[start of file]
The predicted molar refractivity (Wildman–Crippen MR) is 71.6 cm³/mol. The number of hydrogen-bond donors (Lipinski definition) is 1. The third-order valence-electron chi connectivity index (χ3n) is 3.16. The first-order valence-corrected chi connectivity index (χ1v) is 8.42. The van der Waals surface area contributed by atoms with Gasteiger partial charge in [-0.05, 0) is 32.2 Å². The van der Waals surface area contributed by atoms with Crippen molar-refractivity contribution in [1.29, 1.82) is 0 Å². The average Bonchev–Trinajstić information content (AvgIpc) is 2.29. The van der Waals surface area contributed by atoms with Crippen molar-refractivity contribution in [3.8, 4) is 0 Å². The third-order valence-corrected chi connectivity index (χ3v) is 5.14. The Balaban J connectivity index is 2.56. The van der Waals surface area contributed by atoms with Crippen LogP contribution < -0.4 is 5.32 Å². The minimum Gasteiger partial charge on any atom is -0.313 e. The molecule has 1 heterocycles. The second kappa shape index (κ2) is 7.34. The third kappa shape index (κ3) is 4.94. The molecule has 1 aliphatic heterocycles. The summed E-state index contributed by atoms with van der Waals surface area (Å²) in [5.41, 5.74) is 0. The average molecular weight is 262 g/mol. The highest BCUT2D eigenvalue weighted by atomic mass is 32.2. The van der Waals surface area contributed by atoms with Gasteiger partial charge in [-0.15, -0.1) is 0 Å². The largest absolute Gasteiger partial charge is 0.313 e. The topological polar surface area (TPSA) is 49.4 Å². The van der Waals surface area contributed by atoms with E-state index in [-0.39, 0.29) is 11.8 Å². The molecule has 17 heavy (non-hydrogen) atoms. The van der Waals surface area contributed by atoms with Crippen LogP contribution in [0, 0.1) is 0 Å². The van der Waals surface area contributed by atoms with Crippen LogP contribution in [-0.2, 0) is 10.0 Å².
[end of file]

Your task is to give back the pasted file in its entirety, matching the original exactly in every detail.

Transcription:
The predicted molar refractivity (Wildman–Crippen MR) is 71.6 cm³/mol. The number of hydrogen-bond donors (Lipinski definition) is 1. The third-order valence-electron chi connectivity index (χ3n) is 3.16. The first-order valence-corrected chi connectivity index (χ1v) is 8.42. The van der Waals surface area contributed by atoms with Gasteiger partial charge in [-0.05, 0) is 32.2 Å². The van der Waals surface area contributed by atoms with Crippen molar-refractivity contribution in [1.29, 1.82) is 0 Å². The average Bonchev–Trinajstić information content (AvgIpc) is 2.29. The van der Waals surface area contributed by atoms with Crippen molar-refractivity contribution in [3.8, 4) is 0 Å². The third-order valence-corrected chi connectivity index (χ3v) is 5.14. The Balaban J connectivity index is 2.56. The van der Waals surface area contributed by atoms with Crippen LogP contribution < -0.4 is 5.32 Å². The minimum Gasteiger partial charge on any atom is -0.313 e. The molecule has 1 heterocycles. The second kappa shape index (κ2) is 7.34. The third kappa shape index (κ3) is 4.94. The molecule has 1 aliphatic heterocycles. The summed E-state index contributed by atoms with van der Waals surface area (Å²) in [5.41, 5.74) is 0. The average molecular weight is 262 g/mol. The highest BCUT2D eigenvalue weighted by atomic mass is 32.2. The van der Waals surface area contributed by atoms with Gasteiger partial charge in [-0.15, -0.1) is 0 Å². The largest absolute Gasteiger partial charge is 0.313 e. The topological polar surface area (TPSA) is 49.4 Å². The van der Waals surface area contributed by atoms with E-state index in [-0.39, 0.29) is 11.8 Å². The molecule has 17 heavy (non-hydrogen) atoms. The van der Waals surface area contributed by atoms with Crippen LogP contribution in [0, 0.1) is 0 Å². The van der Waals surface area contributed by atoms with Crippen LogP contribution in [-0.2, 0) is 10.0 Å².